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or cherub, whose residence is near to the throne of Jehovah, and from whom is reflected no inconsiderable semblance of his perfections and glory. If we admire the artist, who executes upon canvass the likeness of another, when the original form is exhibited immediately before him; or the architect, who rears an edifice, when the materials from which it is framed, and the implements with which it is constructed, are furnished to his hand; what must be our conceptions of the perfections of that Being, who originally gave existence to matter, and at a single word could create this world, with the infinite variety and magnificence of its furniture. The heavens declare the glory of God, reflecting upon
every intelligent beholder, his wisdom, and power, and immensity; and the firmament showeth forth his hand work. There is no speech nor language where their voice is not heard; they have carried conviction into the bosom of the most rude, illiterate inhabitant of our globe, that there is a God. The human mind, after losing just apprehensions of the divine Being, has regarded these luminaries of heaven as divinities, and offered homage to them as such. Some nations have worshipped the sun, others the moon, and others the stars, as their deities.
The regular revolutions of the seasons, and the extraordinary phenomena of nature which occasionally appear, may also be considered as the name of Jeho. vah; they are constant and impressive displays of his perfections and glory. The sun rising in the cast, morning after morning, imparting in his course light and joy to every thing that hath being; the genial showers of spring, which descend softening the earth and reanimating the vegetable world after the decay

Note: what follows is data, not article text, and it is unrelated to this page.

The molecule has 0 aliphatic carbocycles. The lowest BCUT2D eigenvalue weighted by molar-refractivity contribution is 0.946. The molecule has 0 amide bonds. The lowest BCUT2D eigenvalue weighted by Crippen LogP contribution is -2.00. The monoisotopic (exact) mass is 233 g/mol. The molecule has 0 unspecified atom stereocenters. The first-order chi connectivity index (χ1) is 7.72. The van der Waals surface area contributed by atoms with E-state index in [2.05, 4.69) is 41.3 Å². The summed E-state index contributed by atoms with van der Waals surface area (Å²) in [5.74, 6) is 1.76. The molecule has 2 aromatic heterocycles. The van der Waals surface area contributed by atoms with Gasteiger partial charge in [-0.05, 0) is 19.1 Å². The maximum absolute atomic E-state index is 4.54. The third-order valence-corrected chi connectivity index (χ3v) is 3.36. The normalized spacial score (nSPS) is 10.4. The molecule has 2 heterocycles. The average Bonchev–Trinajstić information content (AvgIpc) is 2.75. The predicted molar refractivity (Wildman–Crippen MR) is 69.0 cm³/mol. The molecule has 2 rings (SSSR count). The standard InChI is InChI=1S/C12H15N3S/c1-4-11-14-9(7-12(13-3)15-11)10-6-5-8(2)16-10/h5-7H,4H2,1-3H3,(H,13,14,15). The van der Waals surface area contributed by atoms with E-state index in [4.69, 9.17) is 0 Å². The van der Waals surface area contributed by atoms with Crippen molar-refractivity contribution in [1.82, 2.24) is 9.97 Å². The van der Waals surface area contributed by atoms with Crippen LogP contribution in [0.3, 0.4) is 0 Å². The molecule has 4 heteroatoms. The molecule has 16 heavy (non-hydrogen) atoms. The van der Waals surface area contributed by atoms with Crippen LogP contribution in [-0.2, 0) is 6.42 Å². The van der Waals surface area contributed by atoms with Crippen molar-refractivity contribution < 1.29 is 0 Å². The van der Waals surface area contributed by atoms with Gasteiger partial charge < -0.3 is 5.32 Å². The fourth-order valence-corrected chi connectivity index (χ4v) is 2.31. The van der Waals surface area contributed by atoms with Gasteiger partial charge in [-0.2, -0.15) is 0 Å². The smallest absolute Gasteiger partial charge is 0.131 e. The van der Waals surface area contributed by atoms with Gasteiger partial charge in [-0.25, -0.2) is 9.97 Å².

of winter, the lightning, which cleaves, in an instant,
the loftiest: cedar;, or the hurricane, whose proud Inarch.prostrates with resistless force every interven'ing object: ."these in their turn are but the varied God;" they are ever new exhibitions of his goodness, and omnipotence, and grandeur. '* While hel contemplates these vicissitudes of the seasons, the royal poet kindles into rapture and exclaims, Day unto day uttereth speech and night unto night showeth forth knowledge; and viewing the more awful visitations i of the Almighty, in the occurrences of providence, he adds, The voice of the Lord is full of majesty, the God of glory thundereth, the voice of the Lord shaketh the cedars, yea, the Lord shaketh: the cedars of Lebanon. The Lord sitteth upon the floods, yea, the Lord sitteth king forever. ..:-But there is another interposition of Jehovah, in which his name is inscribed in characters still more legible, and from which his glory is reflected with a lustre more visible and commanding, the redemption of our world through the degradation and death of his own Son. This is the name, to which the prophet more immediately alludes in the passage before us. This dispensation of God is in Scripture emphatically called his name, his way, the mystery of his will, the riches of his glory, the depth of the riches--both of his wisdom and power, because in it there is a manifestation not merely of one perfection, but of all his perfections, collectively, which he has been pleased to afford in no other interposition. His wisdom, in the constitution of Messiah's person, by whom this redemption was accomplished, bringing into a union the most intimate natures essentially and infinitely different; his sovereignty, in the restoration of man, while